- Deposit solid human waste in catholes dug 6 to 8 inches deep, at least 200 feet from water, camp and trails. Cover and disguise the cathole when finished.
- Pack out toilet paper and hygiene products.
- To wash yourself or your dishes, carry water 200 feet away from streams or lakes and use small amounts of biodegradable soap. Scatter strained dishwater.
Leave What You Find
- Preserve the past: examine, but do not touch cultural or historic structures and artifacts.
- Leave rocks, plants and other natural objects as you find them.
- Avoid introducing or transporting non-native species.
- Do not build structures, furniture, or dig trenches.
Minimize Campfire Impacts
- Campfires can cause lasting impacts to the environment. Use a lightweight stove for cooking and enjoy a candle lantern for light.
- Where fires are permitted, use established fire rings, fire pans, or mound fires.
- Keep fires small. Only use sticks from the ground that can be broken by hand.
- Burn all wood and coals to ash, put out campfires completely, then scatter cool ashes.
- Observe wildlife from a distance. Do not follow or approach them.
- Never feed animals. Feeding wildlife damages their health, alters natural behaviors, and exposes them to predators and other dangers.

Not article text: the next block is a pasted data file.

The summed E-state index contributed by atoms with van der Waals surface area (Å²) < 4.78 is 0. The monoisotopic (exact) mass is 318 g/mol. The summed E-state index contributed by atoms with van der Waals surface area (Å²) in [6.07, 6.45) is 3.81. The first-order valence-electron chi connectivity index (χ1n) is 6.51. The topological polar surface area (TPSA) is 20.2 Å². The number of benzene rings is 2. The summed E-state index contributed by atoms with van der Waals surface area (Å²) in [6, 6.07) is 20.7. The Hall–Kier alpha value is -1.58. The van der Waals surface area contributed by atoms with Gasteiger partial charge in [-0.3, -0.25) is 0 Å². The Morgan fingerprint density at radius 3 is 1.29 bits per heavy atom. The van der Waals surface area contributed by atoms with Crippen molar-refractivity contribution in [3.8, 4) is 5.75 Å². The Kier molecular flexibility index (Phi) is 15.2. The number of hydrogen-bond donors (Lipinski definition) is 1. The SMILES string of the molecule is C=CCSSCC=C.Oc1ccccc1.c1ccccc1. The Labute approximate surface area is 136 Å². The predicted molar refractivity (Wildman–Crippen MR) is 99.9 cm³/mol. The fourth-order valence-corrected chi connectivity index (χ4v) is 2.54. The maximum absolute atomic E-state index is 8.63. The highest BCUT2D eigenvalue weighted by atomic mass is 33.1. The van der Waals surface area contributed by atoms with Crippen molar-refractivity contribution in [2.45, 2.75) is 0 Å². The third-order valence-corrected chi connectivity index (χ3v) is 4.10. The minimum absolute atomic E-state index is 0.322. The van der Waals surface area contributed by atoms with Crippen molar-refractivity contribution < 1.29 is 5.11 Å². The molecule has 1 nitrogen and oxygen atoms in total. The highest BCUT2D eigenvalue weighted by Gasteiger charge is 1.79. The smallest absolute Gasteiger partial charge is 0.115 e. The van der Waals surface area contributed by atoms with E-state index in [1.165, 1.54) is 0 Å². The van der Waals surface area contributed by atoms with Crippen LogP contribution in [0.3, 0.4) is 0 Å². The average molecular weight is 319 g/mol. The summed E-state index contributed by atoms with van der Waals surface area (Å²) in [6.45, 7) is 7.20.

- Protect wildlife and your food by storing rations and trash securely.
- Control pets at all times, or leave them at home.
- Avoid wildlife during sensitive times: mating, nesting, raising young, or winter.
Be Considerate of Other Visitors
- Respect other visitors and protect the quality of their experience.
- Be courteous. Yield to other users on the trail.
- Step to the downhill side of the trail when encountering pack stock.
- Take breaks and camp away from trails and other visitors.
- Let nature’s sounds prevail. Avoid loud voices and noises.
A note on our own humanness: none of us are perfect and all of us have made mistakes and will make mistakes. Our personal goal is to keep in mind the principles of Leave No Trace and to strive to uphold them as well as we are able. The principles are a way to care for the natural world we love and there’s a joy in that caring that is beyond a simple sense of duty.
“Do anything, but let it produce joy.”
― Walt Whitman, Leaves of Grass
In an effort to help spread the word about the Leave No Trace Seven Principles, we include our own version of the Leave No Trace reference card with The Guide’s Pack. Our version of the card has a snaphook that allows it to connect to an O-ring — so it’s easy for us to pull out and consult or share with someone else. (Various editions of the Leave No Trace Seven Principles Cards are available directly from Leave No Trace for just 0.25 each.)
Our new Ghost Whale Organizer Pouches have proved to be a very popular design. And it just so happens that we are experiencing a supply issue with the #3 YKK zipper needed to make the Ghost Whale.